Fogarty PhD Fellowship in HIV-associated Tuberculosis: Pharmacokinetics and Pharmacogenomics of New Antiretroviral Drugs
14 Sep 2018 - 09:00
The Fogarty HIV-associated Tuberculosis Training Program has been established at the University of Cape Town in partnership with Johns Hopkins University and Vanderbilt University in the US, and aims to develop the next generation of research leaders in this field at UCT. The Program is funded by a 5-year grant from the Fogarty International Center of the US National Institutes of Health. The Program will competitively award a limited number of post-graduate fellowships and run training courses. It will strengthen UCT’s capacity to address knowledge gaps in this field and tackle new scientific questions as the epidemiology and treatment of HIV and TB evolve. The five focus areas prioritized for training are: Clinical Epidemiology and Biostatistics; Advanced Epidemiology and Modelling; Pharmacokinetics and Pharmacogenomics; Immunopathogenesis; and HIV-TB Drug Hypersensitivity Reactions. The Program is administered by the Wellcome Centre for Infectious Diseases Research in Africa (CIDRI-Africa) in the Institute of Infectious Disease and Molecular Medicine (IDM).
We are now seeking applicants for one PhD fellowship position: the successful candidate will be based within the Division of Clinical Pharmacology at UCT. The incumbent will work under the joint supervision of Professor Gary Maartens, Head of Division, and Professor David Haas, Vanderbilt University, US.
Applicants are required to have:
• Completed a Master’s degree in Genetics, Clinical Pharmacology or related field OR a medical degree (MBChB or equivalent)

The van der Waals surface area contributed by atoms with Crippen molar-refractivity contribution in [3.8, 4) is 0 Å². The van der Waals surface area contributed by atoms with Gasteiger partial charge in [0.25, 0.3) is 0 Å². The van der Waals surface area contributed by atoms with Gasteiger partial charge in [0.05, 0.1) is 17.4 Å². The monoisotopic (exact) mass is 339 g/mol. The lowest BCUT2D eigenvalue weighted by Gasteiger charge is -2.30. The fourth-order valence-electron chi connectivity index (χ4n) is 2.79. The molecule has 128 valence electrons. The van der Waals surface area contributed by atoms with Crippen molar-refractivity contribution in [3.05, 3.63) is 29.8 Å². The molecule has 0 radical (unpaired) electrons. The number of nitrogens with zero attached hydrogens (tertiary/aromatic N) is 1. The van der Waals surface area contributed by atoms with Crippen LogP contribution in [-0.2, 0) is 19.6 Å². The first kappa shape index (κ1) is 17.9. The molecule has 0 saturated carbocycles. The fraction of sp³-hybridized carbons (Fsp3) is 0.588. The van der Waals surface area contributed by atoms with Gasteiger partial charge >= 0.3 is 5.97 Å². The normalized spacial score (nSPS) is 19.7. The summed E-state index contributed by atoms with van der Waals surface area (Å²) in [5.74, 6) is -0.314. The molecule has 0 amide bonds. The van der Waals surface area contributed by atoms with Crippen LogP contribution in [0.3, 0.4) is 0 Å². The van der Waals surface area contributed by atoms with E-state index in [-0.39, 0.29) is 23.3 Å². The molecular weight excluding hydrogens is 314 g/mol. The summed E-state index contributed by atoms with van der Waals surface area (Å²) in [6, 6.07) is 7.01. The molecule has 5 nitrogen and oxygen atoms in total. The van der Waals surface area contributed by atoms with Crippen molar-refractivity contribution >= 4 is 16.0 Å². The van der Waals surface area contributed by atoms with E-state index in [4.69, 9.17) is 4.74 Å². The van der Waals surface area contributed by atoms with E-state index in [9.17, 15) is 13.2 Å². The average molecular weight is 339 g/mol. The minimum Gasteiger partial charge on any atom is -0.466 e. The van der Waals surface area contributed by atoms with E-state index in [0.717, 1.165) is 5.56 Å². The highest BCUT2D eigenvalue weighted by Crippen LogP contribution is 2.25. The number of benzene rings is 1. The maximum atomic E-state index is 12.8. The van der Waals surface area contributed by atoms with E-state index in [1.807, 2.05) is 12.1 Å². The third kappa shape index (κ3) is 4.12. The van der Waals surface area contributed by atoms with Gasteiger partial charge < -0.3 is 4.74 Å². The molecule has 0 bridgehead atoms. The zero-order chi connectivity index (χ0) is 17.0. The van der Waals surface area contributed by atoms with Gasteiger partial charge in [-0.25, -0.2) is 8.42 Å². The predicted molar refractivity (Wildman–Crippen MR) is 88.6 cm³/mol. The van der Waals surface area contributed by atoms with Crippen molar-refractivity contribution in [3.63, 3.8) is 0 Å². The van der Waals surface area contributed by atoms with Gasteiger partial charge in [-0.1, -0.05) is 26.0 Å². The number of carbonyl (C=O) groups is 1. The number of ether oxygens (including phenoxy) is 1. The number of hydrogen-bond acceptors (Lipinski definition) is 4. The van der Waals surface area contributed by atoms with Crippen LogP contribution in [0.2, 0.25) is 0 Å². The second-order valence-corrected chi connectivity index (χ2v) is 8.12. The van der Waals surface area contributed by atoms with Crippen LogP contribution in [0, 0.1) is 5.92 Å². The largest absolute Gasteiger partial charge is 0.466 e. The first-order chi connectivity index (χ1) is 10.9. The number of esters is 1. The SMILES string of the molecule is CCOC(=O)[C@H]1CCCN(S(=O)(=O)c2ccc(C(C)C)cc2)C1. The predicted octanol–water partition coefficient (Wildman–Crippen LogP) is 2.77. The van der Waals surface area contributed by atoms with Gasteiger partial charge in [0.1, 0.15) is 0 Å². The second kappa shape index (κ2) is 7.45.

• Ability to register in January or February 2019 for full time study
• Computer literacy and excellent communication skills
• Willingness to learn new research skills and methodologies
• Willingness to spend time at Vanderbilt University for a period up to 10 months
Project theme: Dolutegravir and tenofovir alafenamide are next generation antiretrovirals that will soon be used on a wide scale in Africa. This project will determine the exposure of these antiretrovirals from participants in a randomised controlled trial, and will relate genetic polymorphisms to both drug exposures and toxicities. A secondary aim is to explore drug-drug interactions between the antiretrovirals and rifampicin-based anti-tuberculosis therapy. The following techniques will be used during the PhD and prior experience will be an advantage: non-compartmental analysis of pharmacokinetic parameters and genome-wide association studies.
Conditions of Award: The successful candidate will be required to register for full time PhD study in the Department of Medicine, the Division of Clinical Pharmacology, University of Cape Town.
There is currently funding available to provide stipend support to a basic scientist for 3 years of the PhD or to a medically-qualified PhD student for 2 years of the PhD; the annual amounts are aligned with UCT guidelines. The fellowship will be awarded for one year initially; renewal for a second and a third year will be considered and will be contingent on satisfactory academic progress
The PhD fellow will spend a period of 10 months in the laboratory of Professor David Haas at Vanderbilt University, Nashville, Tennessee, US. Applicants must be willing to apply for, and have in place valid travel documents, to allow for such an exchange.
The successful candidate will be required to comply with the approved policies, procedures and practices for funding for the postgraduate sector at the University of Cape Town. The successful candidate will be expected to complete the PhD successfully, to participate in all required training elements of our Fogarty Program in terms of human subjects protection and responsible conduct of research, and attend symposia and meetings of the Fogarty Program at UCT and present their ongoing research at these meetings.